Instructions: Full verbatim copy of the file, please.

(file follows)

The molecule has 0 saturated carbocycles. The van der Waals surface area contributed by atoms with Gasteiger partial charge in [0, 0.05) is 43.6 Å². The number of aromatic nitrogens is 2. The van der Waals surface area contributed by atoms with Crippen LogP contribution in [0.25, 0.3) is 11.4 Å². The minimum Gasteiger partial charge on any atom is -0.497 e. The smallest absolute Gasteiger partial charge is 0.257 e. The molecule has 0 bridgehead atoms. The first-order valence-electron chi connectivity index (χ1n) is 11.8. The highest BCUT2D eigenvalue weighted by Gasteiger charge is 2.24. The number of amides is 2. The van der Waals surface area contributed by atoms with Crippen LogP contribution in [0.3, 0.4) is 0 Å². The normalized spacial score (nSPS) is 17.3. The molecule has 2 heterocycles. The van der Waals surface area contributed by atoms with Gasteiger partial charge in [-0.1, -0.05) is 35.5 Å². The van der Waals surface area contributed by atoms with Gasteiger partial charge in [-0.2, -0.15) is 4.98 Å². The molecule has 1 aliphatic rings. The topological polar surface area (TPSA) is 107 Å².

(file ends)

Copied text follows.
The molecule has 0 saturated carbocycles. The van der Waals surface area contributed by atoms with Gasteiger partial charge in [0, 0.05) is 43.6 Å². The number of aromatic nitrogens is 2. The van der Waals surface area contributed by atoms with Crippen LogP contribution in [0.25, 0.3) is 11.4 Å². The minimum Gasteiger partial charge on any atom is -0.497 e. The smallest absolute Gasteiger partial charge is 0.257 e. The molecule has 0 bridgehead atoms. The first-order valence-electron chi connectivity index (χ1n) is 11.8. The highest BCUT2D eigenvalue weighted by Gasteiger charge is 2.24. The number of amides is 2. The van der Waals surface area contributed by atoms with Crippen LogP contribution in [0.3, 0.4) is 0 Å². The normalized spacial score (nSPS) is 17.3. The molecule has 2 heterocycles. The van der Waals surface area contributed by atoms with Gasteiger partial charge in [-0.1, -0.05) is 35.5 Å². The van der Waals surface area contributed by atoms with Gasteiger partial charge in [-0.2, -0.15) is 4.98 Å². The molecule has 1 aliphatic rings. The topological polar surface area (TPSA) is 107 Å².